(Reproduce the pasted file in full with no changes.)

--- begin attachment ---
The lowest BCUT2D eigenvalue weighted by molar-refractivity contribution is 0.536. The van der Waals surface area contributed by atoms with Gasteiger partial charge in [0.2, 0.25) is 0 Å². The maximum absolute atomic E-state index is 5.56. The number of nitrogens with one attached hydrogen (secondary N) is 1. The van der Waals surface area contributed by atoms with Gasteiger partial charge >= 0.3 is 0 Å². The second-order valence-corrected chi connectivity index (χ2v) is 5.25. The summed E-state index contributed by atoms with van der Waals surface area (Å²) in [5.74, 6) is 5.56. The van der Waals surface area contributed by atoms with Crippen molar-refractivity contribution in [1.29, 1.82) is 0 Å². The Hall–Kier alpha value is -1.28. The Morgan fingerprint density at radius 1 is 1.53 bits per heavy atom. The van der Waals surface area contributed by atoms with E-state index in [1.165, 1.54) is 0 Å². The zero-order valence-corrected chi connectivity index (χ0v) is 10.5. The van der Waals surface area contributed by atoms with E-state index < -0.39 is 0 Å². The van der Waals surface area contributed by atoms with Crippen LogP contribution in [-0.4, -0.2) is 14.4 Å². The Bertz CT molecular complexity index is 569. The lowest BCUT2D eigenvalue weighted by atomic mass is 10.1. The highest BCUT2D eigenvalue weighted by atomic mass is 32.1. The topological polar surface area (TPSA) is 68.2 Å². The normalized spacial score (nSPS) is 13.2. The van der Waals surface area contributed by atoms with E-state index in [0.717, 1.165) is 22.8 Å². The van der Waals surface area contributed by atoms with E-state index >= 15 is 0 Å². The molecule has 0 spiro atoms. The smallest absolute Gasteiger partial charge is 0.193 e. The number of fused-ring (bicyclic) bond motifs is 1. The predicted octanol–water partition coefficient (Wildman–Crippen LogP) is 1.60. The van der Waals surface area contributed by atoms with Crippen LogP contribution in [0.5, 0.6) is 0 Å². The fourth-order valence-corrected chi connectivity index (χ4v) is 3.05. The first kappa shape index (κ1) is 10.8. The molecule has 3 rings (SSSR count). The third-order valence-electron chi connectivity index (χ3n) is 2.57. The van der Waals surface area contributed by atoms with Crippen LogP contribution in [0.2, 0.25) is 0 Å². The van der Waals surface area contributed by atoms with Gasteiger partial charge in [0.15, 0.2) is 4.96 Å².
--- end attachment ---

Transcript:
The lowest BCUT2D eigenvalue weighted by molar-refractivity contribution is 0.536. The van der Waals surface area contributed by atoms with Gasteiger partial charge in [0.2, 0.25) is 0 Å². The maximum absolute atomic E-state index is 5.56. The number of nitrogens with one attached hydrogen (secondary N) is 1. The van der Waals surface area contributed by atoms with Gasteiger partial charge >= 0.3 is 0 Å². The second-order valence-corrected chi connectivity index (χ2v) is 5.25. The summed E-state index contributed by atoms with van der Waals surface area (Å²) in [5.74, 6) is 5.56. The van der Waals surface area contributed by atoms with Crippen molar-refractivity contribution in [1.29, 1.82) is 0 Å². The Hall–Kier alpha value is -1.28. The Morgan fingerprint density at radius 1 is 1.53 bits per heavy atom. The van der Waals surface area contributed by atoms with E-state index in [1.165, 1.54) is 0 Å². The zero-order valence-corrected chi connectivity index (χ0v) is 10.5. The van der Waals surface area contributed by atoms with E-state index < -0.39 is 0 Å². The van der Waals surface area contributed by atoms with Crippen LogP contribution in [-0.4, -0.2) is 14.4 Å². The Bertz CT molecular complexity index is 569. The lowest BCUT2D eigenvalue weighted by atomic mass is 10.1. The highest BCUT2D eigenvalue weighted by atomic mass is 32.1. The topological polar surface area (TPSA) is 68.2 Å². The normalized spacial score (nSPS) is 13.2. The van der Waals surface area contributed by atoms with E-state index in [0.717, 1.165) is 22.8 Å². The van der Waals surface area contributed by atoms with E-state index >= 15 is 0 Å². The molecule has 0 spiro atoms. The smallest absolute Gasteiger partial charge is 0.193 e. The number of fused-ring (bicyclic) bond motifs is 1. The predicted octanol–water partition coefficient (Wildman–Crippen LogP) is 1.60. The van der Waals surface area contributed by atoms with Crippen LogP contribution in [0.5, 0.6) is 0 Å². The fourth-order valence-corrected chi connectivity index (χ4v) is 3.05. The first kappa shape index (κ1) is 10.8. The molecule has 3 rings (SSSR count). The third-order valence-electron chi connectivity index (χ3n) is 2.57. The van der Waals surface area contributed by atoms with Crippen LogP contribution in [0.2, 0.25) is 0 Å². The van der Waals surface area contributed by atoms with Gasteiger partial charge in [0.15, 0.2) is 4.96 Å².